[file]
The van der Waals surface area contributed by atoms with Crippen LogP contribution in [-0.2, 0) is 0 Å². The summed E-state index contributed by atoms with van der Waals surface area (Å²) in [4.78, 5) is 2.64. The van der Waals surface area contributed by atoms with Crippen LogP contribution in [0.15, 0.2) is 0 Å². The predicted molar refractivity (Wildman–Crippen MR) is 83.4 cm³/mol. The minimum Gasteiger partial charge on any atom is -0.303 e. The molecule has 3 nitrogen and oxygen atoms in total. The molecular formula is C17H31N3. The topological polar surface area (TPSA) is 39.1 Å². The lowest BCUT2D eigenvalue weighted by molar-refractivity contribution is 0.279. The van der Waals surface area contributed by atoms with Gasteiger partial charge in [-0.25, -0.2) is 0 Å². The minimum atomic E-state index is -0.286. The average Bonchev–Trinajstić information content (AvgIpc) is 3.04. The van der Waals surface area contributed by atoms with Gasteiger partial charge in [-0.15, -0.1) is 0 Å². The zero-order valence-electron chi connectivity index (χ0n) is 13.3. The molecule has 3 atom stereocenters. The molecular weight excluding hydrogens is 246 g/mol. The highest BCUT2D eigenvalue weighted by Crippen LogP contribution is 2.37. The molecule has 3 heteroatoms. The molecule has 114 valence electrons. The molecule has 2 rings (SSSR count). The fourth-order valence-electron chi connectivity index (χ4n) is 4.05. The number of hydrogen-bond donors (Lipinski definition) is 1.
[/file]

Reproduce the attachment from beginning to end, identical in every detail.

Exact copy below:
The van der Waals surface area contributed by atoms with Crippen LogP contribution in [-0.2, 0) is 0 Å². The summed E-state index contributed by atoms with van der Waals surface area (Å²) in [4.78, 5) is 2.64. The van der Waals surface area contributed by atoms with Crippen LogP contribution in [0.15, 0.2) is 0 Å². The predicted molar refractivity (Wildman–Crippen MR) is 83.4 cm³/mol. The minimum Gasteiger partial charge on any atom is -0.303 e. The molecule has 3 nitrogen and oxygen atoms in total. The molecular formula is C17H31N3. The topological polar surface area (TPSA) is 39.1 Å². The lowest BCUT2D eigenvalue weighted by molar-refractivity contribution is 0.279. The van der Waals surface area contributed by atoms with Gasteiger partial charge in [-0.25, -0.2) is 0 Å². The minimum atomic E-state index is -0.286. The average Bonchev–Trinajstić information content (AvgIpc) is 3.04. The van der Waals surface area contributed by atoms with Gasteiger partial charge in [-0.15, -0.1) is 0 Å². The zero-order valence-electron chi connectivity index (χ0n) is 13.3. The molecule has 3 atom stereocenters. The molecular weight excluding hydrogens is 246 g/mol. The highest BCUT2D eigenvalue weighted by Crippen LogP contribution is 2.37. The molecule has 3 heteroatoms. The molecule has 114 valence electrons. The molecule has 2 rings (SSSR count). The fourth-order valence-electron chi connectivity index (χ4n) is 4.05. The number of hydrogen-bond donors (Lipinski definition) is 1.